## Results

In order to see how behavioural data from individuals can be used to infer a dynamical probabilistic latent variable internal model, we used an experimental paradigm that could fulfil a number of key desiderata. First, the paradigm relies on across-trial dependencies; second, as in everyday tasks, the state of the environment cannot be unambiguously determined from the observation of momentary stimuli; third, the structure of the task is new to participants; fourth, the complexity of the task is relatively high, i.e. an a priori unknown number of latent states determine the observations; fifth, the task provides rich behavioral data, preferably continuous data with high temporal resolution. In the alternating serial response time task^{[20]} (ASRT) a stimulus can appear at four locations of a computer screen and the sequence of locations (untold to participants) follows a pre-specified structure. In odd trials, the stimulus follows a 4-element sequence, while in even trials the stimulus appears at random at any of the positions with equal probability independently of all other trials. Such stimuli precluded unambiguously determining the state of the task solely based on a single trial’s observation. There are an additional 5 random trials at the beginning of each block. Participants are tasked to give fast and accurate manual responses through key presses corresponding to the locations of the stimuli. We collected response time measurements for sequences of stimuli organized into blocks of 85 trials. A session consisted of 25 blocks and the performance was tracked for 8 days with one session on each day, during which the same stimulus statistics governed the stimuli, followed by two additional sessions on subsequent days where the statistics of stimuli was altered (Extended Data Fig. 1).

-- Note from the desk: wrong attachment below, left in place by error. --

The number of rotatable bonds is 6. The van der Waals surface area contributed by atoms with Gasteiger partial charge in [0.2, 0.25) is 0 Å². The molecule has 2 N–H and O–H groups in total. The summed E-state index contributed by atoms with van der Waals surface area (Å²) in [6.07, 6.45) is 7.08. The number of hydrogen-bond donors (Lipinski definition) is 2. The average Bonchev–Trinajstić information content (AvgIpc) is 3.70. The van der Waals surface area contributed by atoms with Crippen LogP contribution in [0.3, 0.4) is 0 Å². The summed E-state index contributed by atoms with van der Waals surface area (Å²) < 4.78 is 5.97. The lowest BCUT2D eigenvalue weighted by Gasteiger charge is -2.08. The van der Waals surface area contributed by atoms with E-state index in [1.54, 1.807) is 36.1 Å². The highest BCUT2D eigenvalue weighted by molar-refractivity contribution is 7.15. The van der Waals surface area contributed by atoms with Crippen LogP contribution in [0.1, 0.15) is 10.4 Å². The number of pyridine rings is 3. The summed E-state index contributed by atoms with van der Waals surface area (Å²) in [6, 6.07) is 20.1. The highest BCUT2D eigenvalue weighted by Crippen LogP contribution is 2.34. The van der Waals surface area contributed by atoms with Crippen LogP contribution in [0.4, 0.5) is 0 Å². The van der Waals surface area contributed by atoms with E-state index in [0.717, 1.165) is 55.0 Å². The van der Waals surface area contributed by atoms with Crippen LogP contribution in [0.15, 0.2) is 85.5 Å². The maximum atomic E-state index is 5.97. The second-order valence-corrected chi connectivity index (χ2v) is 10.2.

We used the response times of individuals to infer a dynamical probabilistic latent variable model underlying their behaviour (Fig. 1). According to our model, participants filter the information gained from the observations over time to estimate possible the latent state of the system (Fig. 1Aa, *filled purple circles*). That is, they infer what history of events could best explain the sequence of their stochastic observations. Then, they use their dynamical model to play the latent state forward (Fig. 1Aa, *open purple circles*) and predict the next stimulus (Fig. 1Ab). By relying on the iHMM framework, a non-parametric Bayesian model, we can infer internal models of differing complexity^{[18]}. Learning the internal model entails learning a transition matrix that defines the latent state dynamics and the emission matrix, which defines the probability of possible observations in any given state (Fig. 1B). Cognitive Tomography uses the response model to connect subjective probabilities of predicted stimuli to observed response times (Fig. 1Ad), for which we used the LATER model^{[19,21]} (Fig. 1Ac). The resulting Cognitive Tomography (CT) model is implemented as a probabilistic program with components implemented in Stan^{[22]}.

To test that the proposed inference algorithm is capable of the retrieval of the proba-bilistic model underlying response time sequences, we validated our model on synthetic data (Extended Data Fig. 3). We used three different model structures for validation, which were HMMs (one sample from the iHMM inference in [18]) inferred from three different-length stimulus sequences. Similar to our human experiment data, we assessed CT by computing its performance on synthetic response times. Further, since synthetic participants provide access to true subjective probabilities we also calculated performance on the ground truth subjective probabilities. We showed that the subjective probabilities can be accurately recovered from response times. As shown on Extended Data Fig. 3C, standard deviations of participants’ response times are within the range of successful model recovery.